It’s Boozy Bookshelf time! This month Lucas of Famous Last Words Bar in Toronto reviews the beautiful Craft Cocktails: Seasonally Inspired Drinks & Snacks from Our Sipping Room by Geoff Dillon and Whitney Rorison.
Familiarity can breed complacency. In my case, after reading dozens of cocktail books, it’s easy to be jaded about them and file them away too easily. Craft Cocktails: Seasonally Inspired Drinks & Snacks from Our Sipping Room, the new book by pioneering Ontario craft distillery Dillon’s Small Batch Distillers, is easy to pre-classify as just a coffee-table book of recipes or a keepsake for fans of Dillon’s. There’s nothing wrong with being those things — the world could do with a few more actually well-made distillery gift shop items and fewer commemorative glass cozies — but fortunately Craft Cocktails offers a bit more for the enterprising bartender, particularly when they are from Canada. While primarily a resource for laypeople, Craft Cocktails is one of the few books where everything, down to its non-alcoholic ingredients, are easily available to bartenders in Ontario. This, combined with the seasonal approach to ingredients, make it a broader resource for bartenders north of the States.
Craft Cocktails is divided into seasonal sections, a trick I have seen in many cookbooks (like my beloved and well-worn copy of Jeni’s Splendid Ice Creams) but only a few cocktail books — the only other one within immediate memory is Frankie Solarik’s BarChef (oddly, another Ontario-derived cocktail book, based around the output of his famed molecular and modernist-style cocktail bar of the same name). Each chapter contains around twenty cocktails and four small dishes. The food is mostly cocktail-party fare (salads, charcuterie, sliders), but presented elegantly. The presentation, with food coupled and the inclusion of a lot of very simple riffs on classics like Manhattans or Collins with seasonal fruit, recalls articles in upscale magazines for entertaining (think a really nice Home & Garden magazine spread). Fortunately, the ratios are a bit more keyed in on modern palates, and the four cocktails I tried from the book were delicious.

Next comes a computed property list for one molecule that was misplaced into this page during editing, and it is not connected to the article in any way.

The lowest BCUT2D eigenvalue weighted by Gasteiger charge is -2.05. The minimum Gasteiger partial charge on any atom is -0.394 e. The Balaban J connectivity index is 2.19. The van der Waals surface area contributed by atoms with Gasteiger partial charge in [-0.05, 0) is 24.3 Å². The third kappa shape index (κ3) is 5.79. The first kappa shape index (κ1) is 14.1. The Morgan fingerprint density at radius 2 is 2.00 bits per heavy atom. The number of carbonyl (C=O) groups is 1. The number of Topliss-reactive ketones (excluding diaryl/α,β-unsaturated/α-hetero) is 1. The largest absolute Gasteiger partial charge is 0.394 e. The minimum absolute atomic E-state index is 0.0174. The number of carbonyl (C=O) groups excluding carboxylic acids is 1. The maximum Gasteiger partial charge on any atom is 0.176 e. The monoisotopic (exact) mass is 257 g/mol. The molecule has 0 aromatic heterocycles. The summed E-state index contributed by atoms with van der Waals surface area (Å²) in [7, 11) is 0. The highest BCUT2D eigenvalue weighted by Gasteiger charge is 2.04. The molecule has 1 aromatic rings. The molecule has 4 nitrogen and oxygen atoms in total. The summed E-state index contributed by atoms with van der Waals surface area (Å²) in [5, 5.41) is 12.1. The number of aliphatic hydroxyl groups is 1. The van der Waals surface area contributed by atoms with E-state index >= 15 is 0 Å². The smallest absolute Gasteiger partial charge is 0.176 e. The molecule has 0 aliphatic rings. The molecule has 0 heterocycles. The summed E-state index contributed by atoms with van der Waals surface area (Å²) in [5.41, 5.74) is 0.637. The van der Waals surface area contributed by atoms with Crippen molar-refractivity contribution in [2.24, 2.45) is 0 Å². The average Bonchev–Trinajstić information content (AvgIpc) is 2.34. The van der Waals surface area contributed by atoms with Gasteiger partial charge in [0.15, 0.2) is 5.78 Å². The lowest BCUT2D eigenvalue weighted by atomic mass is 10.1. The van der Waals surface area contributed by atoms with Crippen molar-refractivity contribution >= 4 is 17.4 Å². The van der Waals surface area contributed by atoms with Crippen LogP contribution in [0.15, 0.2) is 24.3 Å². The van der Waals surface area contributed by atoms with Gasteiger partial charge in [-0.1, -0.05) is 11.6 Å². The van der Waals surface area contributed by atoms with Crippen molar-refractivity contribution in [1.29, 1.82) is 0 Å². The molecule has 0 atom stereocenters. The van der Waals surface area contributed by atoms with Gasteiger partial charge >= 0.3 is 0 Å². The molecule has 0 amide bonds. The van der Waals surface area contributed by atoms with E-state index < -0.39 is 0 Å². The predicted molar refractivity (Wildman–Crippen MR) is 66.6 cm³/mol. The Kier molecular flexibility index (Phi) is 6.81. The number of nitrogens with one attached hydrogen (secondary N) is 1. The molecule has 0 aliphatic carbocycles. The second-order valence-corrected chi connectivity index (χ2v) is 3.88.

Artistically, the book is gorgeous, which is par for the course for most bar books I’ve seen this year. Huge, full-page photos of every drink and dish won’t help you learn how to make a cocktail, but it will give you an idea of the final product and makes the book a lovely addition to a coffee table. With the stated focus on local and seasonal produce, the colours of fruit and berries really pop.
The cocktails themselves are mostly well balanced for modern palates and approachable, though most seasoned cocktail bartenders won’t need a book to give them a reasonable Sazerac or Paloma recipe. In fact, the formula for most of them is pretty standard — take a classic and either add a homemade ingredient (usually a syrup or garnish, like the home-pickled onions for the Martini) or incorporate a seasonal fruit or vegetable (like the Blood Orange Mule or the “Figgin’ Love You,” a vodka sour with lemon). More interesting are the cocktails, sprinkled through at random, by Ontario bartenders, which tend to be a little more complex and original, though there are no signposts about them beyond mentions in the description of the drinks.
In most cocktails, the spirituous ingredients are left generic (listed as, for example, “1 1/2 oz of gin”) rather than calling for specific spirits, an interesting approach for a book that exists to rep a specific craft distillery. The exception to this seems to be when a cocktail lists multiple options for a base spirit, like the aforementioned Paloma, which specifies any sort of tequila or Dillon’s White Rye as potential bases. This choice (and the lack of a separate suggested spirit for each cocktail, beyond potentially a brief mention in the brand write-ups in the introductory chapters), can only be assumed to be to make the book more applicable for the general market and less subject to changes in the distillery’s products, but is baffling for a brand that releases multiple varieties of vodka, gin, and rye at any given time. Perhaps appropriately for a craft distillery, vodka and gin drinks far outnumber other base spirits, which is probably the most obvious indicator of the regional and consumer-driven focus of the book.
The cocktails, house-made ingredients, and food accompaniments make up the vast majority of the book, outside the description of the distillers and their products, the small but function index, and the sparse, mandatory-feeling explanations of bar technique, tools, and glassware. That means the usefulness of the book relies on how engaged the reader is with its seasonal theme — while many bar programs will have access to a kitchen, not all might, so a reminder of fresh and readily-available ingredients can be a big help (though the extensive use of citrus, while ubiquitous in bartending, means the book isn’t exactly a perfect example of local-driven products).
Lucas’s Last Word: One of the nicer niche products I’ve read recently, Craft Cocktails feels pulled in two directions — to provide a collection of recipes easily replicated by any consumer, regardless of location, and also to focus on a seasonal and regional collection of drinks and accompanying food, which keeps it from fully fitting into a key niche. Despite that, the lack of books that acknowledge the liquor restrictions of markets like Ontario or Pennsylvania make the book useful in ways that most recipe collections don’t, especially when local produce matches up to the seasonal cocktails within (like it does in Ontario). Like most recipe-list books, it’s certainly not a great early choice for a cocktail bartender looking to learn, but it can serve as a nice reminder of seasonal options. Plus, it’s real pretty and being a trade paperback, not too expensive, if that matters.